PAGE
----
The Weekend Australian - Travel - - DESTINATION AFLOAT -

I wake to the chirps of a lit­tle war­bler sun­ning it­self on the deck of our canal boat. It’s not as showy as other birds we’ve spot­ted on our week-long jour­ney, but its serene pose fills me with a sense of well­be­ing.

We have moored the pre­vi­ous night along­side a se­cluded, grassy bank on the Canal du Rhone a Sete, and as I look out at the quiet, bright morn­ing, I think of a sen­tence by Anais Nin: “A leaf flut­tered in through the win­dow this morn­ing, as if sup­ported by the rays of the sun, a bird set­tled … joy ac­com­pa­nied me as I walked.”

Canal du Rhone a Sete is in south­ern France, con­nect­ing the town of Beau­caire (on the Rhone River) to the Etang de Thau in Sete. It passes through the Ca­mar­gue Re­gional Park, a vast wet­lands of great bio­di­ver­sity, des­ig­nated a “Wet­land of In­ter­na­tional Im­por­tance” site in 1986, ac­cord­ing to the Ram­sar in­ter­gov­ern­men­tal en- vi­ron­men­tal treaty es­tab­lished by UNESCO. And what bet­ter way to ex­plore the wet­lands than by boat, with a top cruis­ing speed of 8km/h en­sur­ing re­laxed ob­ser­va­tion?

Home to hun­dreds of species of birds, both res­i­dent and mi­gra­tory, the wet­land is an or­nithol­o­gist’s dream. Even with our in­ex­pert eyes we man­age to iden­tify egrets, terns, grey herons, white swans, cor­morants, king­fish­ers, gulls and ducks aplenty. Plus, much to our de­light, great colonies of pink flamin­gos, the em­blem­atic birds of the Ca­mar­gue. The pink colour comes from their diet rich in carotenoid pig­ments from the brine shrimp they fil­ter from shal­low salt­wa­ter la­goons.

Of course, the canal is not all wild marsh and wet­lands. Other icons of the Ca­mar­gue land­scape are the black bulls and their herds­men, and the beau­ti­ful white horses, an an­cient breed liv­ing wild here for cen­turies, still roam­ing in semi-feral herds along­side the canal. We see many of these, some­times with a lit­tle brown foal trot­ting along­side (they turn a dis­tinc­tive white-grey only when they reach ma­tu­rity).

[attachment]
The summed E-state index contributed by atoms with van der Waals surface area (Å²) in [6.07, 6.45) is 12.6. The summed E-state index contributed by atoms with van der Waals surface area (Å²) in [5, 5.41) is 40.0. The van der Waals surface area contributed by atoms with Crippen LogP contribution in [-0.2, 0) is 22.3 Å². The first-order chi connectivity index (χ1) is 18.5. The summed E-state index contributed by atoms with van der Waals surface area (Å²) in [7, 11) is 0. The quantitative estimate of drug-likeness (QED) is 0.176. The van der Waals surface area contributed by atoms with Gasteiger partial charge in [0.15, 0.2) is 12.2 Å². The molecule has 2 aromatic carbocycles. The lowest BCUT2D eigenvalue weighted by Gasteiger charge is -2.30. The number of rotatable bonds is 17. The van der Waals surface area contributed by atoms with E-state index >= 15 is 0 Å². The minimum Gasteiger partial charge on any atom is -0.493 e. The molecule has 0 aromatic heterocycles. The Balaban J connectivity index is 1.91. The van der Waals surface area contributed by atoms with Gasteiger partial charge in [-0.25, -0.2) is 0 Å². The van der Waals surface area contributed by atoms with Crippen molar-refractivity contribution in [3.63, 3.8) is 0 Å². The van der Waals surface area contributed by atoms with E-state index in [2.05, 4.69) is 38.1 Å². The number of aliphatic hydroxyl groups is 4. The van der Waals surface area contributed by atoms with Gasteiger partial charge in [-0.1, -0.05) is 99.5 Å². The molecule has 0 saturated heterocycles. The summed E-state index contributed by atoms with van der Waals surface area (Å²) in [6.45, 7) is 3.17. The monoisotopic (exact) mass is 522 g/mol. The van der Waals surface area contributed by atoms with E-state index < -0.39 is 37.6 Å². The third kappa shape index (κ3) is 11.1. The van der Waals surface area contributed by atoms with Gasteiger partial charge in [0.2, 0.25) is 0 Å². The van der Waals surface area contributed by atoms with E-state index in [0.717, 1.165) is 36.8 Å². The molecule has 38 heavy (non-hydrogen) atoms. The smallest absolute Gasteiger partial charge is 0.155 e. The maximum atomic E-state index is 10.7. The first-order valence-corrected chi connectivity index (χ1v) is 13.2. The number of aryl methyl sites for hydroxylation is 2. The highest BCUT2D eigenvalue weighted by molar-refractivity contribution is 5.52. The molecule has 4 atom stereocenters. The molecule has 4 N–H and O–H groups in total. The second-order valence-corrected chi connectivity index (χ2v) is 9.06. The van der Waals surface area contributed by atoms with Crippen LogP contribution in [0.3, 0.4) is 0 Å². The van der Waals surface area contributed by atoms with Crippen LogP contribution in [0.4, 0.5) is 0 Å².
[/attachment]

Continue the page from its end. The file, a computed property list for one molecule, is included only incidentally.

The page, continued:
Less ap­peal­ing in the wet­lands are the mos­qui­toes, but the boat has win­dow screens and we’ve come pre­pared with re­pel­lent and coils to burn, and these prove sur­pris­ingly ef­fi­ca­cious.

We also pass through, or moor at, sev­eral small towns, such as Gal­li­cian, where ducks rush to greet us, plus Carnon, Palavas-les-Flots and Fron­tig­nan and, our favourite, the de­light­ful medieval for­ti­fied town of AiguesMortes, re­built in 1240 by Louis IX and the em­barka­tion point of the Sev­enth and Eighth Cru­sades. We score a moor­ing right be­low the an­cient Con­stance Tower.

The salt­works of Aigues-Mortes are fa­mous through­out France, and we tour past mas­sive salt-piles from the evap­o­ra­tion ponds and later al­most get run aground by a huge salt barge push­ing past us in a nar­row stretch of the canal. Be­cause the sole lock on this canal is tem­po­rar­ily closed for main­te­nance (much to my se­cret re­lief, as ty­ing the ropes for moor­ing each night seems chal­leng­ing enough), we have to re­turn the boat to our start­ing point of Saint-Gilles, and the Le Boat com­pany, from which we’ve hired the canal ves­sel, pays for us to com­plete the fi­nal stage of the trip to Beau­caire by taxi.

Real or­nithol­o­gists would prob­a­bly also make their way to the renowned Or­nitho­log­i­cal Park at Pont de Gau, near Saintes-Maries-de-la-Mer, ded­i­cated to the pro­tec­tion and dis­cov­ery of na­ture in the Ca­mar­gue. For us, it has been enough to wend our way along the canal, watch­ing and won­der­ing, ob­serv­ing the stun­ning white Ca­mar­gue horses, and the pro­lific birdlife of the fresh­wa­ter marshes and salt­wa­ter la­goons, one of the last nat­u­ral habi­tats of the Mediter­ranean coast.

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